The right side 120 of the case 100 typically has a hub 155 or other mechanism located at a position 220. The hub 155 is used, in a typical manner, to fasten a first disc 160 or other device having, for example, a generally circular hole. However, other implementations do not include the hub 155. Rather, these other implementations retain the first disc 160 using, for example, one or more ridges 165 or one or more tabs 170 located on the right side 120 outlining a portion of the intended perimeter of the first disc 160.
By folding the left side 110 over the right side 120, for example to close the case 100, the hub 150 engages the position 220 by engaging either the hole in the first disc 160 or the hub 155. This engagement serves to help retain the first disc 160. For example, if the first disc 160 is dislodged from the hub 155 (or, for example, from the ridges 165 or the tabs 170 that may be positioned on the perimeter of the first disc 160), then the engagement of the hub 150 restricts the first disc 160 from being slid out of the case 100.
Referring to FIG. 2, a top view of the opened case 100 is shown with a second disc 210 fastened to the hub 150. The second disc 210 is shown as a clear disc in FIG. 2. Upon closing the case 100 (for example, by folding the left side 110 to overlie the right side 120), with or without the second disc 210 inserted and fastened, the hub 150 will lie in registration with the hub 155 to help retain the first disc 160 by occupying at least part of the position 220. The position 220 is the position of the hub 155 as described above.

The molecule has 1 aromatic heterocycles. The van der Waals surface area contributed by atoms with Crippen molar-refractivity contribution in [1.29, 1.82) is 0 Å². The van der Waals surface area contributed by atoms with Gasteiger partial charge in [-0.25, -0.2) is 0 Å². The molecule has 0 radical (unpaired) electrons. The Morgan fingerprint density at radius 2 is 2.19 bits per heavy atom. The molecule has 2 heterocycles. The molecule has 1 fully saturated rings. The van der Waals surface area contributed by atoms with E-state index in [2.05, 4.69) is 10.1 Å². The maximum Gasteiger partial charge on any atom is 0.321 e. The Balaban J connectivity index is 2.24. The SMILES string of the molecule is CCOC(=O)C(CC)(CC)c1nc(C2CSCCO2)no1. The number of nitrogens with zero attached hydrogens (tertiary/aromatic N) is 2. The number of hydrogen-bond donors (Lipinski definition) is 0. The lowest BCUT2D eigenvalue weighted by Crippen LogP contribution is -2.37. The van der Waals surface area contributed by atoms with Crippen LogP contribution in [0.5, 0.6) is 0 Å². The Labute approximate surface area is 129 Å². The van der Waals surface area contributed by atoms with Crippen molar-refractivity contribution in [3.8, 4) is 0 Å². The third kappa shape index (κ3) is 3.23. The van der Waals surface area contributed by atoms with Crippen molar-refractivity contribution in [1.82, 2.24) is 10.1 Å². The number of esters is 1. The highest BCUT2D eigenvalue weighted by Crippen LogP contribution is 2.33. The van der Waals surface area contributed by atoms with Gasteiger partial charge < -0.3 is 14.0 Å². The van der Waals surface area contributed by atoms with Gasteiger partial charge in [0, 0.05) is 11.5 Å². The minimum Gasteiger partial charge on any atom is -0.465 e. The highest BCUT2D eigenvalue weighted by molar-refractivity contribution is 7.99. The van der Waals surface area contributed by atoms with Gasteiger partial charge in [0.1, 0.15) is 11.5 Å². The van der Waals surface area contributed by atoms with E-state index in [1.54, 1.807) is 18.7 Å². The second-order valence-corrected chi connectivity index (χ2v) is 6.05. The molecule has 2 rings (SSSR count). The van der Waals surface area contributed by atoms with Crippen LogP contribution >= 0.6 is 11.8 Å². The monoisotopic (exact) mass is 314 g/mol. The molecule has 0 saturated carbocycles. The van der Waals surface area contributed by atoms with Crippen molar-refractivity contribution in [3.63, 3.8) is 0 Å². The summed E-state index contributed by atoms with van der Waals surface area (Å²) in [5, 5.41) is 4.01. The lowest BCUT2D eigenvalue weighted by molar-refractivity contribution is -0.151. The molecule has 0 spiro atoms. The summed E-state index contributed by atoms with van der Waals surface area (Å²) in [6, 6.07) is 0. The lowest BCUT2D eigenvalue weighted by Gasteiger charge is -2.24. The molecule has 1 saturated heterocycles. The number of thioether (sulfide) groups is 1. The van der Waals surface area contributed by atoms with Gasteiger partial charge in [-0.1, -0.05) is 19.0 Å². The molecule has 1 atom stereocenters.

In other implementations, the right side 120 does not have a hub, and the position 220 is the position corresponding to a hole in the first disc 160. Upon closing the case 100 in these implementations, with the first disc 160 inserted, the hub 150 lies in registration with the hole in the first disc 160.
Referring to FIG. 3, a side view is shown of the clip 130 retaining material 140. The hub 150 protrudes up from the body 135, and allows a disc to be fastened to the hub 150. The body 135 is shown at an angle to the surface of the material 140. However, other implementations may use different angles, including an angle of zero (no angle). Additionally, the clip 130 may be spaced from the left side 110 by a distance that is determined based on an expected thickness of the material 140.
Referring to FIG. 4, a side view is shown in which a hub 150a and a hub 155a are in close proximity as may happen, for example, when a case is almost closed. The hub 150a is a specific implementation of the hub 150, and the hub 155a is an implementation of the hub 155 of FIG. 2 occupying the position 220. In implementations in which the hub 150 of FIG. 2 engages the hub 155 of FIG. 2 (as opposed to engaging the hole in the first disc 160, for example), the two hubs may be designed with a variety of configurations. FIG. 4 shows a configuration in which the two hubs 150a and 155a have a complementary configuration, as described below.